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HRC will advance new initiatives that address the urgent needs of the transgender community, with specific attention to community members deeply impacted by racism, sexism and transphobia.
Today, HRC announced it is significantly expanding its work dedicated to justice for the transgender community. The organization will advance new initiatives that address the urgent needs of the transgender community, with specific attention to community members deeply impacted by racism, sexism and transphobia. This major effort will include a focus on economic empowerment; capacity-building programs; targeted task forces in communities hardest hit hard by the epidemic of anti-trans violence; and expanded public education campaigns.
“We are in the midst of a national crisis. People are dying, and the response must be swift, strong and rooted in solutions the transgender community is rightfully demanding,” said HRC President Alphonso David. “In meetings with activists all over the country, time and again I have heard about systemic failures that are pushing many transgender people out of a job, on to the streets and into desperate and dangerous situations for survival. Through this new initiative, we aim to help change these realities. Change will not come overnight and it will not come from any single organization or person. But the Human Rights Campaign will be a part of the work to help build the capacity of leaders already on the frontlines of this fight.”
Over the last 10 years, HRC has dramatically deepened its transgender justice work. From passing critical gender identity non-discriminaton protections and combating anti-transgender bills to sounding the alarm on the epidemic of violence targeting transgender people -- especially Black and Latinx women, the organization’s advocacy and programs have been increasing in scope and impact. Still, significant work remains to ensure that every transgender person is protected from discrimination and safe from violence.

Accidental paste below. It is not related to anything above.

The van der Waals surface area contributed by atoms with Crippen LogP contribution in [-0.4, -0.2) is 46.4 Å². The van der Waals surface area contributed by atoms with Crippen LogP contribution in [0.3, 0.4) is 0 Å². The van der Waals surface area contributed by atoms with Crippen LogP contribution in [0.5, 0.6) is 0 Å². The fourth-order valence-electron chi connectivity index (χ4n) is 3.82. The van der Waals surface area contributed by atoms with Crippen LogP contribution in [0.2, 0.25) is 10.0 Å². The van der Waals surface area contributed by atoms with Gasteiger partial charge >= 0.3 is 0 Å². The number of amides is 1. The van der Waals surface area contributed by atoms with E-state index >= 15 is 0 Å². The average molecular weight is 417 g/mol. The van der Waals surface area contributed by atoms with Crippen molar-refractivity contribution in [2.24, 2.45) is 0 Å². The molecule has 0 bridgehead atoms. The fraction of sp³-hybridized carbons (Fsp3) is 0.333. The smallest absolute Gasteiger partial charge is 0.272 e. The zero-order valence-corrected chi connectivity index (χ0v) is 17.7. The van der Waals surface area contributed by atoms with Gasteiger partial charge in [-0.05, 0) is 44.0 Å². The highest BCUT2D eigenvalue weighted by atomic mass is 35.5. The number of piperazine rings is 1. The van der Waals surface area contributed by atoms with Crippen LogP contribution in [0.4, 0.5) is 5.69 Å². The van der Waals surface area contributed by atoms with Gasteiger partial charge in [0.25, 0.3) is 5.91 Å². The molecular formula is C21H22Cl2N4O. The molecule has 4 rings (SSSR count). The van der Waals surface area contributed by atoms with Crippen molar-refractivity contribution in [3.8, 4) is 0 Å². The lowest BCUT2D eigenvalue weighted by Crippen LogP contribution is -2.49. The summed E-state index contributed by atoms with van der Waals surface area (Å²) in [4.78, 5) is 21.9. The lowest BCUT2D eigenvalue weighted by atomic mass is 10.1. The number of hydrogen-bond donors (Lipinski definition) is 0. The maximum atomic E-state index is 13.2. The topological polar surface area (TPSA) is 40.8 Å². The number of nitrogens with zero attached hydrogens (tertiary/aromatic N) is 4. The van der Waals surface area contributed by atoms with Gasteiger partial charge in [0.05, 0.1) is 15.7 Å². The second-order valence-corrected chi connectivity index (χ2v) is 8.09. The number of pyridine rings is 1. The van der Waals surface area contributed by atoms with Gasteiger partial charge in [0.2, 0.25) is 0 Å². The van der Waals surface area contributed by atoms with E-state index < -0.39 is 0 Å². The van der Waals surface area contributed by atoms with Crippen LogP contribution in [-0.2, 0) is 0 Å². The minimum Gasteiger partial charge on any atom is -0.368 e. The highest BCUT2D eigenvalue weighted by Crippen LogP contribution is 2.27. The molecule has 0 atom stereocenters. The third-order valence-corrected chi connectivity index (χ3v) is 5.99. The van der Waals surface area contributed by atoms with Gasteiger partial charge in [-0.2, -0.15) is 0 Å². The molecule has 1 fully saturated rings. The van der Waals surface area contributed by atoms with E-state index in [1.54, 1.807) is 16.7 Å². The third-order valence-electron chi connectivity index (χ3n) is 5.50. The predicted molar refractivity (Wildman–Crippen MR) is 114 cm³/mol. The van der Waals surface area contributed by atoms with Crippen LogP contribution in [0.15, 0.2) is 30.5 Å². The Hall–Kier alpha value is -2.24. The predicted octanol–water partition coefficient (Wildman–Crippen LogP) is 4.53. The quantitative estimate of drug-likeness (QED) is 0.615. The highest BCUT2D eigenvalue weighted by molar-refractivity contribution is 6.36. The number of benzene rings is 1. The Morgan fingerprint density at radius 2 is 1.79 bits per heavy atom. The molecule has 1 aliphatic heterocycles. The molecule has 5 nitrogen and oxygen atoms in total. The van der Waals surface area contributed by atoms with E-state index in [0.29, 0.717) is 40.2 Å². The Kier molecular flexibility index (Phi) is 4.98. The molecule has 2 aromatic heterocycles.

The challenges facing the transgender community demand action and change at all levels. This national crisis is made shockingly clear by the fact that at least 18 transgender people have been victims of fatal violence this year, 17 of whom have been Black transgender women. According to the 2015 U.S. Transgender Survey, 21% of Latinx transgender people and 20% of Black transgender people are unemployed, compared to 15% of transgender people overall and 5% of the overall U.S. population. 43% of Latinx transgender people and 38% of Black transgender people were living in poverty, compared to 29% of transgender people overall and 14% of the U.S. population. And 40% of transgender people overall have attempted suicide in their lifetime, compared to 4.6% overall -- nearly nine times the attempted suicide rate in the U.S.
The Human Rights Campaign’s expanded work will seek to address many of the persistent and insidious barriers to employment, housing and safety faced by transgender people, especially transgender women of color. The expansion includes four main pillars:
Today’s announcement comes ahead of Saturday’s historic National Trans Visibility March in Washington, D.C. HRC President Alphonso David will be speaking alongside other advocates, activists and community members.
To learn more about HRC’s work on transgender justice, visit HRC.org/transgender.